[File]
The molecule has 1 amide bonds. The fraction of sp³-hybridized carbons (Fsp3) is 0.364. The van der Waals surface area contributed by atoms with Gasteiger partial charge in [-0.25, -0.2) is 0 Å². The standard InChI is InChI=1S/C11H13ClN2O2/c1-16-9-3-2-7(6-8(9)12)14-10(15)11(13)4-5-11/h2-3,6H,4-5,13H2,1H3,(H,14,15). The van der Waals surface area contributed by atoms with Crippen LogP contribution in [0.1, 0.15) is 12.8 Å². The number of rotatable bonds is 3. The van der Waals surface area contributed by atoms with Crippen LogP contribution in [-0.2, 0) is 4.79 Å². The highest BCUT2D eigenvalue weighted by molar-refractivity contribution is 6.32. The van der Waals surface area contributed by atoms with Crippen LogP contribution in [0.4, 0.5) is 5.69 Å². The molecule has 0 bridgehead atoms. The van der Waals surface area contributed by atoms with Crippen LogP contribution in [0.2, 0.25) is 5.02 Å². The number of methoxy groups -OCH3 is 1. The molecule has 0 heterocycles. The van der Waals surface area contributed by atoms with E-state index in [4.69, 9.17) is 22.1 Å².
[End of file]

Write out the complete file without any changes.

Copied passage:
The molecule has 1 amide bonds. The fraction of sp³-hybridized carbons (Fsp3) is 0.364. The van der Waals surface area contributed by atoms with Gasteiger partial charge in [-0.25, -0.2) is 0 Å². The standard InChI is InChI=1S/C11H13ClN2O2/c1-16-9-3-2-7(6-8(9)12)14-10(15)11(13)4-5-11/h2-3,6H,4-5,13H2,1H3,(H,14,15). The van der Waals surface area contributed by atoms with Crippen LogP contribution in [0.1, 0.15) is 12.8 Å². The number of rotatable bonds is 3. The van der Waals surface area contributed by atoms with Crippen LogP contribution in [-0.2, 0) is 4.79 Å². The highest BCUT2D eigenvalue weighted by molar-refractivity contribution is 6.32. The van der Waals surface area contributed by atoms with Crippen LogP contribution in [0.4, 0.5) is 5.69 Å². The molecule has 0 bridgehead atoms. The van der Waals surface area contributed by atoms with Crippen LogP contribution in [0.2, 0.25) is 5.02 Å². The number of methoxy groups -OCH3 is 1. The molecule has 0 heterocycles. The van der Waals surface area contributed by atoms with E-state index in [4.69, 9.17) is 22.1 Å².